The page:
An official said there was no real competition for the job and that it was Mr Giuliani’s if he wanted it.
However, a second official cautioned that John Bolton, a former US ambassador to the United Nations, remains in contention for the position.
Mr Giuliani, 72, would be a left-field choice to lead the US State Department.
A former mayor, federal prosecutor and top Trump adviser, he lacks extensive foreign policy experience. Known for his hard-line law-and-order views and brusque manner, he would set a very different tone to previous holders of the job, including Mr Trump’s ex-rival Hillary Clinton, Colin Powell and Condoleezza Rice.
Mr Bolton has years of federal government experience, but he has also raised eyebrows with some of his hawkish stances, including a 2015 column in The New York Times in which he advocated bombing Iran to halt the country’s development of nuclear weapons.
Mr Giuliani said yesterday at a gathering of CEOs sponsored by the Wall Street Journal that he “won’t be attorney general” in Mr Trump’s administration - a job for which he had long been seen as a top contender.
Asked about the Secretary of State speculation, Mr Giuliani said that Mr Bolton “would be a very good choice”. But when asked if there was anyone better, Mr Giuliani replied with a mischievous smile: “Maybe me, I don’t know.”
Mr Trump is also considering whether to inject new diversity into his party by recommending a woman to head its National Committee, and an openly gay man to represent America at the United Nations.
The moves follow an intense backlash after Mr Trump’s decision to appoint Steve Bannon - a man celebrated by the white nationalist movement - to serve as his chief strategist and senior adviser.
House Democratic leader Nancy Pelosi said: “After winning the presidency but losing the popular vote, President-elect Trump must try to bring Americans together - not continue to fan the flames of division and bigotry.”
She called Mr Bannon’s appointment “an alarming signal” that Donald Trump “remains committed to the hateful and divisive vision that defined his campaign”.
With his inauguration just 66 days away, Mr Trump has focused on building his team and speaking to foreign leaders from Trump Tower in New York.
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The Republican president-elect spoke to Russian leader Vladimir Putin on the phone. His transition office said that “he is very much looking forward to having a strong and enduring relationship with Russia and the people of Russia”.
Mr Trump has spoken in recent days with the leaders of China, Mexico, South Korea and Canada.
At the same time, Mr Trump is considering Richard Grenell for the role of US ambassador to the United Nations, which would make him the first openly gay person to fill a Cabinet-level foreign policy post. Mr Grenell, known in part for aggressive criticism of rivals on Twitter, previously served as US spokesman at the UN under former president George W Bush.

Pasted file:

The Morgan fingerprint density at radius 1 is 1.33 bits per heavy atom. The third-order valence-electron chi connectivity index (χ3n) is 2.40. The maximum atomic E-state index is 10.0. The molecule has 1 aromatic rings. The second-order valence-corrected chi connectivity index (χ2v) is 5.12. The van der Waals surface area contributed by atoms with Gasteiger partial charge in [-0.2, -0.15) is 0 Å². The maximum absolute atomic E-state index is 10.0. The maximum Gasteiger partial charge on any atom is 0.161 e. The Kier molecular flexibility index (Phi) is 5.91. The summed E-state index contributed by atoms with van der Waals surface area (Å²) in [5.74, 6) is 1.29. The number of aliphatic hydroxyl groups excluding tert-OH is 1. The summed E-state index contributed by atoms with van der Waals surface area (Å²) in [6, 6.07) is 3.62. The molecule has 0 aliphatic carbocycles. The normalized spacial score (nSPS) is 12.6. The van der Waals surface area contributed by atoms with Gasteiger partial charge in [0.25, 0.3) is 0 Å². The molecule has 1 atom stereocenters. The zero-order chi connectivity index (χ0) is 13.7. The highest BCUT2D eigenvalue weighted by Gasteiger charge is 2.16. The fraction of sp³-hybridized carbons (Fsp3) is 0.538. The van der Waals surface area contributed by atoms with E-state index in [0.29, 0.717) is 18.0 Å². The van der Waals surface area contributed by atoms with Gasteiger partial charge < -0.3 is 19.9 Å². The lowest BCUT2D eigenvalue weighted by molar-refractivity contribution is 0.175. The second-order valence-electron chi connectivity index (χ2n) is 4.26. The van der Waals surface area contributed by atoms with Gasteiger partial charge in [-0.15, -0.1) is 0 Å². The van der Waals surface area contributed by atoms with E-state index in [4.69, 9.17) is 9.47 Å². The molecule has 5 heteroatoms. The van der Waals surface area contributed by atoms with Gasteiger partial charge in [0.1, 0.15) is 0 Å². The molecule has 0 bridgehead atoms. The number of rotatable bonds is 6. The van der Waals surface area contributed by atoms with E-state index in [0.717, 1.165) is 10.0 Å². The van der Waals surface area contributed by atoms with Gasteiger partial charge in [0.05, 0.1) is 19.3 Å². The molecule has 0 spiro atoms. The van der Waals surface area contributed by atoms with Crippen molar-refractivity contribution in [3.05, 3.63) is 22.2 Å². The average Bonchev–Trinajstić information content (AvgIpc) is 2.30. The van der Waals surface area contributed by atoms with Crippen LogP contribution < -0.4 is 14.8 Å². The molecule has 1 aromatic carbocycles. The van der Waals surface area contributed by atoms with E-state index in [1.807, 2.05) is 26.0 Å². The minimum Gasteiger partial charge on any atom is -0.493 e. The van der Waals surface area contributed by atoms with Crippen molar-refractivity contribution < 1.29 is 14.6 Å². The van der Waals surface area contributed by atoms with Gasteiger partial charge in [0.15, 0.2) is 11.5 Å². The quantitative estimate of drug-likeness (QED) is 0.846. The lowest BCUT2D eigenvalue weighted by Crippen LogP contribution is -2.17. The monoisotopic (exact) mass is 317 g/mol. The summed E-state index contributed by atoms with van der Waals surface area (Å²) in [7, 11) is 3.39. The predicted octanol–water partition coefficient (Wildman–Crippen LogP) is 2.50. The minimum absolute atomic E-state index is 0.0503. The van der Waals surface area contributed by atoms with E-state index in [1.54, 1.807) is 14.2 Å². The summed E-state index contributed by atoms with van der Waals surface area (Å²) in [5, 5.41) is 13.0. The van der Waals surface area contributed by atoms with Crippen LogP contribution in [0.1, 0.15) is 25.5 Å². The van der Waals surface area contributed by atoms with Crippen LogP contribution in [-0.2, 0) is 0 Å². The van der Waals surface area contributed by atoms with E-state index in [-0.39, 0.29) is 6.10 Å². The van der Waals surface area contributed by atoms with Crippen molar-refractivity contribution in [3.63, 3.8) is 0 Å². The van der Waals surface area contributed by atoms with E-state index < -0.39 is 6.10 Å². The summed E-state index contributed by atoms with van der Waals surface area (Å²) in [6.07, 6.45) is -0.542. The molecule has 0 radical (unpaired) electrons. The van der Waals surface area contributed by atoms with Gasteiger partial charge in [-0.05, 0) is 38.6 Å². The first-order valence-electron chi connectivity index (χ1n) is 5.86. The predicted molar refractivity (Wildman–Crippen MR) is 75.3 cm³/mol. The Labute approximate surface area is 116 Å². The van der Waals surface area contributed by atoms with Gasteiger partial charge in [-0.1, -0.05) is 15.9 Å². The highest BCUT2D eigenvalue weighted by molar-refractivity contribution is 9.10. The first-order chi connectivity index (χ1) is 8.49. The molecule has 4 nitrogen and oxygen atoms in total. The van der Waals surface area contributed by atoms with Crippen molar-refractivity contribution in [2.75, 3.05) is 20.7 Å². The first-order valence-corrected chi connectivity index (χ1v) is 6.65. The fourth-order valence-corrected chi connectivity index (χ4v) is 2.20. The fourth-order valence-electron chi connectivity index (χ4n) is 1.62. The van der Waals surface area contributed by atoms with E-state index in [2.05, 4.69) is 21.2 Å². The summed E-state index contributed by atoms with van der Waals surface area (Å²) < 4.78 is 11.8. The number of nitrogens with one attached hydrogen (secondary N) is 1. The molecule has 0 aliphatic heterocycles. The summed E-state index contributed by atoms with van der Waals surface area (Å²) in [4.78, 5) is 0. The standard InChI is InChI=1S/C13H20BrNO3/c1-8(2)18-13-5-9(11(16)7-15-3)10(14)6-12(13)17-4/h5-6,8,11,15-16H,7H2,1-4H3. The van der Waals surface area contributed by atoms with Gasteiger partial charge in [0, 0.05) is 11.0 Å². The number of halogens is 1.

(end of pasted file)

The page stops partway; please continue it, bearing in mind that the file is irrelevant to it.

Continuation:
Mr Trump is also weighing whether to select Michigan Republican party chairwoman Ronna Romney McDaniel, a niece of chief Trump critic and 2012 presidential nominee Mitt Romney, to lead the Republican National Committee (RNC). If appointed, she would be the second woman ever in the job - and the first in four decades.
“I’ll be interested in whatever Mr Trump wants,” Ms McDaniel said.
Appointing her to run the RNC could be part of an effort to help the party heal after a bruising election campaign in which Mr Trump came under fire for demeaning women. The appointment of Mr Grenell, who has openly supported same-sex marriage, could ease concerns among the gay community about vice president-elect Mike Pence’s opposition to same-sex marriage during his time as Indiana governor.
The decisions about staffing come a day after Mr Trump made overtures to warring Republican circles by appointing Mr Bannon and RNC chairman Reince Priebus as his White House chief of staff.
The former media executive led a website that appealed to the so-called “alt-right” - a movement often associated with efforts on the far right to preserve “white identity,” oppose multiculturalism, and defend “Western values”.
Mr Priebus defended the media mogul, saying the two made an effective pair as they steered Mr Trump past his Democratic rival Hillary Clinton and towards the presidency. He sought to distance Mr Bannon from the incendiary headlines on his website, saying they were written by unspecified others.
Mr Priebus said: “Together, we’ve been able to manage a lot of the decision making in regard to the campaign. It’s worked very, very well.”
President Barack Obama avoided any direct criticism of Mr Trump’s personnel moves during an afternoon news conference, suggesting that the new president deserves “room to staff up”.
“It’s important for us to let him make his decisions,” said Mr Obama.
“The American people will judge over the course of the next couple of years whether they like what they see.”